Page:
DRESSING UP THE STARS!
Behind the scenes of Sons and Daughters
Abigail's glamor wardrobe is costing Sons and Daughters
thousands of dollars a week. Her clothes for an average week
are worth a staggering $3,000, and place a substantial drain
on the budget.
The cost of the high-fashion look is slightly lessened by top
Sydney designer Christopher Essex, who loans many of his exclusive
creations to the show.
As wardrobe mistress, Robey Buckley is privy to the stars'
top-secret vital statistics.
She has to take into consideration their sudden weight gains
(or what she more euphemistically calls "figure problems")
on buying trips, but says Abigail and Belinda Giblin are remarkably
easy to dress.
"They are both size eight and almost anything suits them,
although I try to stay away from strong reds which would overpower
their fair coloring, and greys because they make them look sick."
Robey emphasises that most of the Sons and Daughters
cast are not meant to look glamorous and aren't expensive to
Danny Roberts (Andy Green) for instance likes young-look leather
jackets and ripped T-shirts, while Tom Richards (David Palmer)
has a wardrobe filled with flannelette work shirts.
Robey and her two assistants, Madeline Cullen and Julie Taylor,
average 12 hours a day on the job and rush the cast in and out
of a minimum of 100 outfits a week.
They spend Thursdays and Fridays (rehearsal days) washing and
ironing and Robey's entire Saturday is devoted to shopping for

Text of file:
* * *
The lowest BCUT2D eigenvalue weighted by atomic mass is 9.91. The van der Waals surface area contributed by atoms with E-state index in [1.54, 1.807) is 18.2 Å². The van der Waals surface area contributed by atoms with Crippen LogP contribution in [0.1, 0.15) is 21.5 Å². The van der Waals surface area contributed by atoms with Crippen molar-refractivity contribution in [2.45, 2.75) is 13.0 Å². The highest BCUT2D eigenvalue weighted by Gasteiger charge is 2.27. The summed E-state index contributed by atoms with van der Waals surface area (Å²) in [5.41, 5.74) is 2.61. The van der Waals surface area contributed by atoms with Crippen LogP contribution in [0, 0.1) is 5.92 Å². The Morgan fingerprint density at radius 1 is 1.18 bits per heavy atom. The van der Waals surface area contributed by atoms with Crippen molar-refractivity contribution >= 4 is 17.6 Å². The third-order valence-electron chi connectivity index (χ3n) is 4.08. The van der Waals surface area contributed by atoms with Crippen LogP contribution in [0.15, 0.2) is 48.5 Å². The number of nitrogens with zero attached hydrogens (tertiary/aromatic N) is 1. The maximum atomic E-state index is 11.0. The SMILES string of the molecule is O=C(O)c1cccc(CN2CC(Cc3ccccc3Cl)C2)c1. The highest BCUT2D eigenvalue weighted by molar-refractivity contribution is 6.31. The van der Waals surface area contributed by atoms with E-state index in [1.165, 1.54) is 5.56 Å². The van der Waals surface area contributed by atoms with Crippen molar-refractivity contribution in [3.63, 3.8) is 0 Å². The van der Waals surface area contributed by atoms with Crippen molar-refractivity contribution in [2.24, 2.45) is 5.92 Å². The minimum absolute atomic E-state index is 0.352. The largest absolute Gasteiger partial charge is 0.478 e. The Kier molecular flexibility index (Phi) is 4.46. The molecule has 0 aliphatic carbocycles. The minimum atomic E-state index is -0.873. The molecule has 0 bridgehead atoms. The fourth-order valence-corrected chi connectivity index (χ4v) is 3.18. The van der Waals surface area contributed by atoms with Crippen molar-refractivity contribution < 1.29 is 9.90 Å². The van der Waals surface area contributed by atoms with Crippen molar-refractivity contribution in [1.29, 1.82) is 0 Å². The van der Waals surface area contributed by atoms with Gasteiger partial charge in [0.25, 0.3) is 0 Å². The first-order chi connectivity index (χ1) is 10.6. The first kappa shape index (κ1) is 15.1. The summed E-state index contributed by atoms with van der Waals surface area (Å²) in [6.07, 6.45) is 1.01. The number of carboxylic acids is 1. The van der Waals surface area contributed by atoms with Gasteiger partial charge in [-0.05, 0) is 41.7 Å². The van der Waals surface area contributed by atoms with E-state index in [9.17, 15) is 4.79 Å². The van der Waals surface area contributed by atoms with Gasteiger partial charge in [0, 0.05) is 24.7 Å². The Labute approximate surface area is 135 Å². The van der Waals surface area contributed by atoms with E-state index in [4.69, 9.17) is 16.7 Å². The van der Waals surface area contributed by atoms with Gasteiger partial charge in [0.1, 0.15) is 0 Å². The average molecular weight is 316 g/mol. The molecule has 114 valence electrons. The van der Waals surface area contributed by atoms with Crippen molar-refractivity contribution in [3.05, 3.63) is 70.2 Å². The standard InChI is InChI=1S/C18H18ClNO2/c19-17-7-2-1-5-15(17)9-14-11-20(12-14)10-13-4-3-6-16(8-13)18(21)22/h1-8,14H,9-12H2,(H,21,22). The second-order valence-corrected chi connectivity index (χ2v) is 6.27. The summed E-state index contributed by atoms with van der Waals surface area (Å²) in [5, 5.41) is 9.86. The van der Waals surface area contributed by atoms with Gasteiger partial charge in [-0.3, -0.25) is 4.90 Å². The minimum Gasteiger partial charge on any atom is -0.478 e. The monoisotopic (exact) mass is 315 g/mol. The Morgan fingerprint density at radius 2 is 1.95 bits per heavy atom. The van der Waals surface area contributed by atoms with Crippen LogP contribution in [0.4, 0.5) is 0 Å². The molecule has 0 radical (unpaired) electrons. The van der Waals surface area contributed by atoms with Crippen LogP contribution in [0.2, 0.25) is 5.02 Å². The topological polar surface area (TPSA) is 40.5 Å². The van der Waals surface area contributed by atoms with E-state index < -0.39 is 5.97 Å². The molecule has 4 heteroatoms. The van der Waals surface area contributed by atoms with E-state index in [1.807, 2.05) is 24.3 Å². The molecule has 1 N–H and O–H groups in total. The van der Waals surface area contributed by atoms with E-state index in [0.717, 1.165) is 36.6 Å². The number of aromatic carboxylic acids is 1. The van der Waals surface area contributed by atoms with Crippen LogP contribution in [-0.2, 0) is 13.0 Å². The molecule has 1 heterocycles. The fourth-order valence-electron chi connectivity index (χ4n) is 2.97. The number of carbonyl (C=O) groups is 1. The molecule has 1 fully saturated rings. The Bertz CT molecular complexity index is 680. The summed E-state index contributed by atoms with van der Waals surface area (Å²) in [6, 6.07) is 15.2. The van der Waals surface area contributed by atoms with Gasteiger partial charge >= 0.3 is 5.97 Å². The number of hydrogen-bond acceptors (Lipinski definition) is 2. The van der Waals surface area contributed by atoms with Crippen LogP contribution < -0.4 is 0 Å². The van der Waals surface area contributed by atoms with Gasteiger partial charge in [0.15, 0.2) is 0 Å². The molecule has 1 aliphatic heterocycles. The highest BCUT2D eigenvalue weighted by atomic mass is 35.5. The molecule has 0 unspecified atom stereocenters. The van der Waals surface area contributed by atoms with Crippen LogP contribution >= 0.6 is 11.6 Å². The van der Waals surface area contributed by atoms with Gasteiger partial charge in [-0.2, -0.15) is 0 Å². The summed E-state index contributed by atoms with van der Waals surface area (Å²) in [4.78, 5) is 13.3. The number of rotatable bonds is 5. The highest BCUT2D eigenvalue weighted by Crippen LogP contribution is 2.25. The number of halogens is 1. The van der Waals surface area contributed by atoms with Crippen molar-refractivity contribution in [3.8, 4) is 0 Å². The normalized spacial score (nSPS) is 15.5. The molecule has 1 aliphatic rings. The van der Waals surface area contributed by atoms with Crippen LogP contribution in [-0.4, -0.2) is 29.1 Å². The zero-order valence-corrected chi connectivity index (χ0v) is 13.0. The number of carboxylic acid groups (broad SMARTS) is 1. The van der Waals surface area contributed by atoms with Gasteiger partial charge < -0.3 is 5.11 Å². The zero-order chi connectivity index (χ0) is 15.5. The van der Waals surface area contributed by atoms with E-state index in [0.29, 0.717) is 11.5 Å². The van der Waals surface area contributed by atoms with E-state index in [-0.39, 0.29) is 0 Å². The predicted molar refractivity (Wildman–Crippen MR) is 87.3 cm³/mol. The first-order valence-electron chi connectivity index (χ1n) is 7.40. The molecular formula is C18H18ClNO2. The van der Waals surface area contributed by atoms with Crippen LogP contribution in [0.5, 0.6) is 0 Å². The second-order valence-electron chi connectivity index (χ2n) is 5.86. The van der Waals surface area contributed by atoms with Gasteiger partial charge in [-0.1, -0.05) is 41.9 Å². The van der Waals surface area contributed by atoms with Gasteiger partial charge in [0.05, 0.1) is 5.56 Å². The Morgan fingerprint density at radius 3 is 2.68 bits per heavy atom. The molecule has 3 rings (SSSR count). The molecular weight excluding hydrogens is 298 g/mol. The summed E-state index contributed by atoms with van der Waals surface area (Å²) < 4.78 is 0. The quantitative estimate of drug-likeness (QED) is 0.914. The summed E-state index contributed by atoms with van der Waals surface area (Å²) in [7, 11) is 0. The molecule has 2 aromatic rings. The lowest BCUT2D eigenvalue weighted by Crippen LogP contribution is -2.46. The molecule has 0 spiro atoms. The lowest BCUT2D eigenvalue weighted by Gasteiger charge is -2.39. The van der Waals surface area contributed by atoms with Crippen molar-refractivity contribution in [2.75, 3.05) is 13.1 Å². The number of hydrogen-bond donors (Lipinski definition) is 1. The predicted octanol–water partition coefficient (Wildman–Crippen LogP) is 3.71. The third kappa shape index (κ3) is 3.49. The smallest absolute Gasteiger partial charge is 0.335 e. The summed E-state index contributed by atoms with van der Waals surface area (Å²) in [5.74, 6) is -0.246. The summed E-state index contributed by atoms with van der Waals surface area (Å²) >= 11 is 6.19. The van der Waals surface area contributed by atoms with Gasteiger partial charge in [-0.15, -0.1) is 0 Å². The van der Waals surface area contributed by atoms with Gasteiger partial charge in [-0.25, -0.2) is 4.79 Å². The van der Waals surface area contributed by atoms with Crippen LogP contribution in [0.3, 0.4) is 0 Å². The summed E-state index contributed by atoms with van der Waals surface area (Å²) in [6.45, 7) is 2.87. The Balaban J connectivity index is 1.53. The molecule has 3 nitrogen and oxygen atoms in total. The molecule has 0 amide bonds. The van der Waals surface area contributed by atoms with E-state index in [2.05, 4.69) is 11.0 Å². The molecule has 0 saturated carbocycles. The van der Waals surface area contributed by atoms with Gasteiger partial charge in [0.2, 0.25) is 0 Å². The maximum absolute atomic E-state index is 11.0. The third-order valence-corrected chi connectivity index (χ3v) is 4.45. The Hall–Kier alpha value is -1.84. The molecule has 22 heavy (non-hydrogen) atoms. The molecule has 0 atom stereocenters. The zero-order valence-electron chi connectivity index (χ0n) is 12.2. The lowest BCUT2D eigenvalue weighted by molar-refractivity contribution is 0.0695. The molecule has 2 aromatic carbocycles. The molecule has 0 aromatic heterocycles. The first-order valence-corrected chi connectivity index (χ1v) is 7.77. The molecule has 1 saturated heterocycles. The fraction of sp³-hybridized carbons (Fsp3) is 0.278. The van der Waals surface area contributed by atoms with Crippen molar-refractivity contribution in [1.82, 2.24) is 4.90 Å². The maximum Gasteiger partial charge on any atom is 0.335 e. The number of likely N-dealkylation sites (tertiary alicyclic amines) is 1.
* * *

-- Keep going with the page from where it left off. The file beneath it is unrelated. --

Robey works closely with make-up artists and hairdressers to
give the cast a well-groomed look.
Matching make-up in scenes shot weeks apart is the most difficult
part of the job, according to make-up artist Trish Rowlands.
She keeps notes on every character's make-up but things still
go wrong because the show is shot in Sydney and Melbourne using
different make-up artists in each city.
One job went drastically wrong recently when a fake scar on
Leigh Palmer's (Lisa Crittenden) cheek kept changing in size
because of lack of communication between make-up artists.
Gayle Edmunds has been Sons and Daughters hairdresser
since the show started but was doing Abigail and Pat McDonald's
hair as far back as Number 96.
She says Abigail is the only one who is allowed to look as
though she's just walked out of a hairdresser's - everyone else
must stick to simple styles.
"Abigail has to look glamorous so I usually put her hair
in hot rollers, blow-dry it, tease it at the base and sometimes
put on a little hairspray."
Gayle, Trish and Robey are all happy to remain behind the scenes
because although they don't get fan mail, they know they're
important to the show's success.
"The actors come in here for half an hour for a chat and
a coffee," Gayle said. "It's the only time they can
relax and we build up a great rapport with them."
"Our job is to make them happy. They've got to feel comfortable
with the way they look because if they're not they can't do
their best on set."
By: Helen Vines